Monday, 18 February 2019

Stand up, speak up, sit down

I went to a Corby Collective Poets session recently, where poet Spike gave us some pointers on how to move from reading aloud to performing. Here are the notes I took.
  • Props: use them if you feel comfortable, but don't let them become a distraction for either you or the audience. Ask yourself if you are hiding behind your props; can the audience see your eyes?
  • A hand-held mic is better than a fixed one, because you have more freedom; hold it close to your chin to avoid popping your Ps. 
  • An obvious point, but tailor your material to your audience; be prepared to adjust your programme if you think you're losing them.
  • Don't be afraid to mix things up a bit - a fast-paced piece followed by something a bit more thoughtful, sad followed by happy, and so on.
  • Link your pieces with a bit of explanation, as though you were in conversation with your audience.
  • Ignore people who aren't listening and perform for those who are.
  • It's OK to read rather than work from memory; even if you think you can learn the whole thing, having the script on a stand nearby can be a comfort, just in case you need it.
  • If you do read, use the layout to help your performance - for instance, use bold or colour to highlight words you want to emphasise or leave bigger gaps between some words to remind yourself to breathe or pause for effect.
  • Read more slowly than you think you need to.
  • Rehearse, rehearse, rehearse.
Do you have any tips to share?

Monday, 11 February 2019

Let thy speech be better than silence...*

I was in Northampton on Thursday evening for the presentation of the H E Bates Short Story Competition prizes. It was a lovely evening, but unfortunately only one of the four winners was there, which meant the other three top stories were read out by members of the organising committee. They did a fine job, but I couldn't help wondering how much better it would have been to hear from the writers themselves.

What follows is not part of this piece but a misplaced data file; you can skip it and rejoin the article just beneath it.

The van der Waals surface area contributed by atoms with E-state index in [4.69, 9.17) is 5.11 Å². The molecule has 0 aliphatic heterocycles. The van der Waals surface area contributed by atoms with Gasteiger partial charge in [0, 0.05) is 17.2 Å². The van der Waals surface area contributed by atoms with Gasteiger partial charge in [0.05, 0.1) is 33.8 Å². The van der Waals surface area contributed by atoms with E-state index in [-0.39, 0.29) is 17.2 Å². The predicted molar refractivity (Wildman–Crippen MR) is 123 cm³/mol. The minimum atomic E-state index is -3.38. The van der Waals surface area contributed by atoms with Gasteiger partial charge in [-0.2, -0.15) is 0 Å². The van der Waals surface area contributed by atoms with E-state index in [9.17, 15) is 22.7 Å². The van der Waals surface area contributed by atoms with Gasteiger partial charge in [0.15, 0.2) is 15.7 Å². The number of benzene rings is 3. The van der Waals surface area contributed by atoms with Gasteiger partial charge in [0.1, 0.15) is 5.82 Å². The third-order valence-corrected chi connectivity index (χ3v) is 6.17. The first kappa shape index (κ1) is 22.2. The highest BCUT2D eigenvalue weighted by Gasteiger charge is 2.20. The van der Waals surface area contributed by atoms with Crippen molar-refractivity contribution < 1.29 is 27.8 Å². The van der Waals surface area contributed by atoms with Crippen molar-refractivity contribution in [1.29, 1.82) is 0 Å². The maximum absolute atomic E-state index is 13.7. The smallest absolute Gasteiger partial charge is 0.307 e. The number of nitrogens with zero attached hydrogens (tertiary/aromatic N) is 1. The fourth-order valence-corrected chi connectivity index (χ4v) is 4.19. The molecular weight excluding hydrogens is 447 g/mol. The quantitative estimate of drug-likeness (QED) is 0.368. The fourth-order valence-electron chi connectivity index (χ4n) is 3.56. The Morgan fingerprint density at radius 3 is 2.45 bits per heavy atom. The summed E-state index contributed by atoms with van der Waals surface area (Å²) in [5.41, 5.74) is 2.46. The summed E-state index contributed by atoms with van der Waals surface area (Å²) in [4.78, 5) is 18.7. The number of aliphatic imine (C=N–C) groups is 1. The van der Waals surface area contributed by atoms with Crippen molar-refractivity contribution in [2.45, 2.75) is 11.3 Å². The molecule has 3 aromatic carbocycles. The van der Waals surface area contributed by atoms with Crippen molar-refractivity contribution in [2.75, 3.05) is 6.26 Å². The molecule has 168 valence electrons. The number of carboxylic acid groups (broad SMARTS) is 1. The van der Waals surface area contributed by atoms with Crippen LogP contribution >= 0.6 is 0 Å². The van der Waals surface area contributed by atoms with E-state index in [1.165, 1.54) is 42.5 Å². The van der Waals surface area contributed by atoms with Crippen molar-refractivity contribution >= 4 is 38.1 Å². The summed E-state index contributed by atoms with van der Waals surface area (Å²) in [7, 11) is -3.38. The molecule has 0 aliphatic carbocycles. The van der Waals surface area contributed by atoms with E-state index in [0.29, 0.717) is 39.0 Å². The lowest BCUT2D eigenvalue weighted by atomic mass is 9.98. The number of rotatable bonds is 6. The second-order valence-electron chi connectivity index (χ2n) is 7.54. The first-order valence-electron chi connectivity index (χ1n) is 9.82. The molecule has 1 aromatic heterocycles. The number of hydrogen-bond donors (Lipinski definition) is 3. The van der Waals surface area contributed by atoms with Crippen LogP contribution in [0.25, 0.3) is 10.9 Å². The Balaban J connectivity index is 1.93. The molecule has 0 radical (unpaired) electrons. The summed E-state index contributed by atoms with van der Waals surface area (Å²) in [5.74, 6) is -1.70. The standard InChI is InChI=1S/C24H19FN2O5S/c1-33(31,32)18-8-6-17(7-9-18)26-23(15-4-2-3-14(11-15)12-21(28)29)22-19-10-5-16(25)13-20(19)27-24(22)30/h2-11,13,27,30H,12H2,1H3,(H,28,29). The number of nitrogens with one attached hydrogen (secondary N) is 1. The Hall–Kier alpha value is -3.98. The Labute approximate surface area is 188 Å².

It's not easy to read someone else's words (unless you're a proper actor, of course); nor is it easy to hear someone else read yours. In the introduction to Nine Lives, my book of monologues, I invite people to perform them wherever they like and say: 'You will see I have included a note with each to describe the person I had in mind as I wrote the story; but if you hear a different voice, that's fine with me.' As it turns out, I find it quite hard to sit and watch someone perform as one of 'my' characters in the 'wrong' voice!

What do you think? Have you ever had your words performed by someone else? If so, how did it feel? Do you guard your characters jealously?

*... or be silent (Dionysius of Halicarnassus)

Friday, 1 February 2019

Bad news for some writers; good news for me!

This is just a quick post, because today has been set aside to get on with writing that book.

Many of my writer friends will have seen that Spirit & Destiny mag is now taking all rights from its fiction contributors. There are, of course, plenty of people who will still submit and be happy with a one-off reward, whether this be through naivety or conscious decision-making. The only story I ever submitted to S&D was rejected, but I'm still sad that it's following Woman's Weekly down this path. Who's next, I wonder.

A bit of good news for me (she says, full of her own importance) is that my winning entry in the Senior Travel Expert 'heritage' competition is now online here. Do take a look, if you have a mo.

Stay warm, folks!